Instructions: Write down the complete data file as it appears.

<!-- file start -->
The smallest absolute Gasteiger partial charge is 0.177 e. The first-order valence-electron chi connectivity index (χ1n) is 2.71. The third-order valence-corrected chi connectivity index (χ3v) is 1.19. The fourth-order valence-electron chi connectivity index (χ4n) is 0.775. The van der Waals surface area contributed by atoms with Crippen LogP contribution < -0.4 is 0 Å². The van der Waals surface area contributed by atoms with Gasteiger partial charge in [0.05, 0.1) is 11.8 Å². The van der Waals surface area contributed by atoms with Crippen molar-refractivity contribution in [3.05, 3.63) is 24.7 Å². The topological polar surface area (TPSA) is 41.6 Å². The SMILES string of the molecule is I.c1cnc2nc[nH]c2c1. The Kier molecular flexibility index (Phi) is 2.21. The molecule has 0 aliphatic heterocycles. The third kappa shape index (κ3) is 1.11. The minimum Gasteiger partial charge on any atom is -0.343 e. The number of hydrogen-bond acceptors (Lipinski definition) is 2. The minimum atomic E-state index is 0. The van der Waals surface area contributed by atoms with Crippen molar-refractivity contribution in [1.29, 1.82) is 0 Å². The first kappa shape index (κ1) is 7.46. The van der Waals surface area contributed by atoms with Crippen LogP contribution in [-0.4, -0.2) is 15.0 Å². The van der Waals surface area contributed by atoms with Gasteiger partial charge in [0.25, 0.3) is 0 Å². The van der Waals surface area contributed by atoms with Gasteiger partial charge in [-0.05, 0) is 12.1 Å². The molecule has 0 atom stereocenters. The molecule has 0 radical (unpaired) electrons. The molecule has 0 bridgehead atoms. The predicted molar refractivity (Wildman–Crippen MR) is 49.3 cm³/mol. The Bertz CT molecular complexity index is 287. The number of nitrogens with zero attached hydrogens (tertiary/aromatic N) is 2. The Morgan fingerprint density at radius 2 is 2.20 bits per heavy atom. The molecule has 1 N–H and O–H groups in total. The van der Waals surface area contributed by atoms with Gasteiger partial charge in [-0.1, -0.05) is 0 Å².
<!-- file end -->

The smallest absolute Gasteiger partial charge is 0.177 e. The first-order valence-electron chi connectivity index (χ1n) is 2.71. The third-order valence-corrected chi connectivity index (χ3v) is 1.19. The fourth-order valence-electron chi connectivity index (χ4n) is 0.775. The van der Waals surface area contributed by atoms with Crippen LogP contribution < -0.4 is 0 Å². The van der Waals surface area contributed by atoms with Gasteiger partial charge in [0.05, 0.1) is 11.8 Å². The van der Waals surface area contributed by atoms with Crippen molar-refractivity contribution in [3.05, 3.63) is 24.7 Å². The topological polar surface area (TPSA) is 41.6 Å². The SMILES string of the molecule is I.c1cnc2nc[nH]c2c1. The Kier molecular flexibility index (Phi) is 2.21. The molecule has 0 aliphatic heterocycles. The third kappa shape index (κ3) is 1.11. The minimum Gasteiger partial charge on any atom is -0.343 e. The number of hydrogen-bond acceptors (Lipinski definition) is 2. The minimum atomic E-state index is 0. The van der Waals surface area contributed by atoms with Crippen molar-refractivity contribution in [1.29, 1.82) is 0 Å². The first kappa shape index (κ1) is 7.46. The van der Waals surface area contributed by atoms with Crippen LogP contribution in [-0.4, -0.2) is 15.0 Å². The van der Waals surface area contributed by atoms with Gasteiger partial charge in [0.25, 0.3) is 0 Å². The van der Waals surface area contributed by atoms with Gasteiger partial charge in [-0.05, 0) is 12.1 Å². The molecule has 0 atom stereocenters. The molecule has 0 radical (unpaired) electrons. The molecule has 0 bridgehead atoms. The predicted molar refractivity (Wildman–Crippen MR) is 49.3 cm³/mol. The Bertz CT molecular complexity index is 287. The number of nitrogens with zero attached hydrogens (tertiary/aromatic N) is 2. The Morgan fingerprint density at radius 2 is 2.20 bits per heavy atom. The molecule has 1 N–H and O–H groups in total. The van der Waals surface area contributed by atoms with Gasteiger partial charge in [-0.1, -0.05) is 0 Å².